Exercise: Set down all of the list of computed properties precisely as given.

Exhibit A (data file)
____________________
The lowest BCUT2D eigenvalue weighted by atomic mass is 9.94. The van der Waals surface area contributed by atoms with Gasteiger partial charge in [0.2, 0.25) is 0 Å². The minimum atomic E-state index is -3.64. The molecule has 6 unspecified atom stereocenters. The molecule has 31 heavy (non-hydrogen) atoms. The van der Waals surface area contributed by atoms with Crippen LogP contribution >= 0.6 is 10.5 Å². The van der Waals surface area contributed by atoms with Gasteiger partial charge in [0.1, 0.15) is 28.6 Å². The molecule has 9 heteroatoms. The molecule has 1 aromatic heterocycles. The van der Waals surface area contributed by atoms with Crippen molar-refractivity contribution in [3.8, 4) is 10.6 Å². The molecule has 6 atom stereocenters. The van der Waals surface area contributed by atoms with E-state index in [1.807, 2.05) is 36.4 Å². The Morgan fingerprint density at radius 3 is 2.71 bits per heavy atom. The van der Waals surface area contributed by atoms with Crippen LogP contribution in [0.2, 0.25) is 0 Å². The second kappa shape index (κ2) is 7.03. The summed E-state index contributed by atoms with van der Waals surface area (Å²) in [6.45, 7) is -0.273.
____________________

The lowest BCUT2D eigenvalue weighted by atomic mass is 9.94. The van der Waals surface area contributed by atoms with Gasteiger partial charge in [0.2, 0.25) is 0 Å². The minimum atomic E-state index is -3.64. The molecule has 6 unspecified atom stereocenters. The molecule has 31 heavy (non-hydrogen) atoms. The van der Waals surface area contributed by atoms with Crippen LogP contribution >= 0.6 is 10.5 Å². The van der Waals surface area contributed by atoms with Gasteiger partial charge in [0.1, 0.15) is 28.6 Å². The molecule has 9 heteroatoms. The molecule has 1 aromatic heterocycles. The van der Waals surface area contributed by atoms with Crippen molar-refractivity contribution in [3.8, 4) is 10.6 Å². The molecule has 6 atom stereocenters. The van der Waals surface area contributed by atoms with E-state index in [1.807, 2.05) is 36.4 Å². The Morgan fingerprint density at radius 3 is 2.71 bits per heavy atom. The van der Waals surface area contributed by atoms with Crippen LogP contribution in [0.2, 0.25) is 0 Å². The second kappa shape index (κ2) is 7.03. The summed E-state index contributed by atoms with van der Waals surface area (Å²) in [6.45, 7) is -0.273.